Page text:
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their selfies, their little dances, but at the same time, cases are going up. hospitalizations are going up. and there is this worry are we in a fourth wave? and what will that look like? or will its effects be mitigated by the fact we have so many people in long-term care facilities and people over 65 with antibodies now? >> well, we still have dangerously high levels of cases occurring every day. so we are clearly not out of the woods. the fact that any states are seeing an increase right now when we have vaccines on hand that can help reduce the number of cases and prevent severe illnesses and deaths is of course worrisome. i am, however, optimistic that if we keep up the pace that we have been basically employing to vaccinate people, and i think it's been good news that we are now continuing to expand eligibility for vaccinations, but right now we're quite worried about an uptick in hospitalizations among people who had previously been too young to be vaccinated.
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expanding eligibility and continuing to get vaccines in arms as quickly as possible i think puts news a better situation. so i'm a bit hopeful that we can avoid any kind of serious fourth wave or fourth surge. i don't think it's going to rival what we saw over the holidays. that said, you know, nothing is inevitable here. and we do have to be cautious and continue to take precautions until the majority of us are protected with vaccine. >> you know, there has been sort of debate both among sort of mathematical modelers, com computational biologists about what point you start to see herd immunity. there is discussion whether a place is really ravaged with antibodies, can independent vaccines produce enough protection that it would be hard to have another massive outbreak in that area. we've seen with israel, which has had the most effective vaccination program in the world, i think it would be fair to say within israel proper
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that, you know, around 50%, like their case numbers started to go down. i wonder does that resolve the question? do we have a better sense? that doesn't mean you have herd immunity. that doesn't mean you stamped out the virus. but is there a number you're looking at for our level to see the case numbers start to come down dramatic? >> i'm not looking for a number. i think the number is going to be dependent on the location and the degree of connectivity and how many interactions people have. so it's going to be different for different communities. but what i will be looking for first of all are hospitalizations continuing to decline. i think that's really our main metric at this point. have we prevented hospitalizations and deaths. if we defang this virus and take hospitalizations and deaths off the table, that changes our conversation about the virus entirely. i also want to see a decline in cases. i think israel gives us some hope that we can see that perhaps earlier than we may have thought before. again, it's going to depend. the united states is different.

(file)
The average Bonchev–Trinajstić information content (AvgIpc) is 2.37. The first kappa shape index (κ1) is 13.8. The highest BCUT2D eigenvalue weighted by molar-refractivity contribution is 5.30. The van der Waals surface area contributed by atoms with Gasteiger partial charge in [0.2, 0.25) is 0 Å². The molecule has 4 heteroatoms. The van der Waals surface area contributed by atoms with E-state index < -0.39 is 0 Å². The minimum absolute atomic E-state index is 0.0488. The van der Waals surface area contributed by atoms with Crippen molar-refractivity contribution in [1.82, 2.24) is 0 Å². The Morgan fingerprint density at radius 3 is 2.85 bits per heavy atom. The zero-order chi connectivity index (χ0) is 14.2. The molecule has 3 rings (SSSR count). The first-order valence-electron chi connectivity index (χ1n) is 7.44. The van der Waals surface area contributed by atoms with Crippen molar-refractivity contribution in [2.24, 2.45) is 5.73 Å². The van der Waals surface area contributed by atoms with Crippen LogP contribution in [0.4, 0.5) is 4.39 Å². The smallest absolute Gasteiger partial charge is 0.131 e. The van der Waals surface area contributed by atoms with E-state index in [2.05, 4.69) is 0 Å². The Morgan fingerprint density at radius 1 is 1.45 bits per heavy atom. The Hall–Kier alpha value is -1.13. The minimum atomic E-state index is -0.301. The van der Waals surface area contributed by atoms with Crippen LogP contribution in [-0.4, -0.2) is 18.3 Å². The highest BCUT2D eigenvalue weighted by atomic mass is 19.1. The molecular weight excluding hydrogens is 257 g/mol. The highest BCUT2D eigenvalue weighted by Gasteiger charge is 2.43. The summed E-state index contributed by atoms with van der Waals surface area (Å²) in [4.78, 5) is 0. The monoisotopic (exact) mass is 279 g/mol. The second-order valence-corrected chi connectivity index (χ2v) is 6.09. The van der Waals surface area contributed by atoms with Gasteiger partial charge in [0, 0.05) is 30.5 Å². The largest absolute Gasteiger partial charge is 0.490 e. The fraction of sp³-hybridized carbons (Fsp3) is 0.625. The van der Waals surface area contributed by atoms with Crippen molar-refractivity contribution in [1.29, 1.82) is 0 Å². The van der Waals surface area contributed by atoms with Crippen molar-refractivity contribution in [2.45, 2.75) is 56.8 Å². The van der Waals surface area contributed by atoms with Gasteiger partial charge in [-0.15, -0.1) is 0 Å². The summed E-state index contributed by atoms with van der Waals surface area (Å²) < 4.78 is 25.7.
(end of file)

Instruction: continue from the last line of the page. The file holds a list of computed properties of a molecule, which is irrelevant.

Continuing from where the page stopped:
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we have a different level of natural immunity because of the size of our epidemic, and we have just different patterns of connectivity. not sure exactly, but i'm going to be looking at hospitalizations and continued declines in numbers. >> all right. jennifer nuzzo, thank you so much for making time tonight. i appreciate it. that is "all in" for this evening thursday. "the rachel maddow show" starts right now with nicolle wallace in for rachel. good evening. >> hi there. thank you so much. and thank you at home for joining us this hour. i know, i know, rachel has the night off. but do not despair. she'll be back tomorrow. tonight georgia state representative park kennon. she is the lawmaker arrested for knocking on a door where the governor was signing into law a sweeping voter suppression law. this will be her first interview since the charges were dropped. we will also be joined live in just a moment by white house very adviser cedric richmond. he is here to talk about the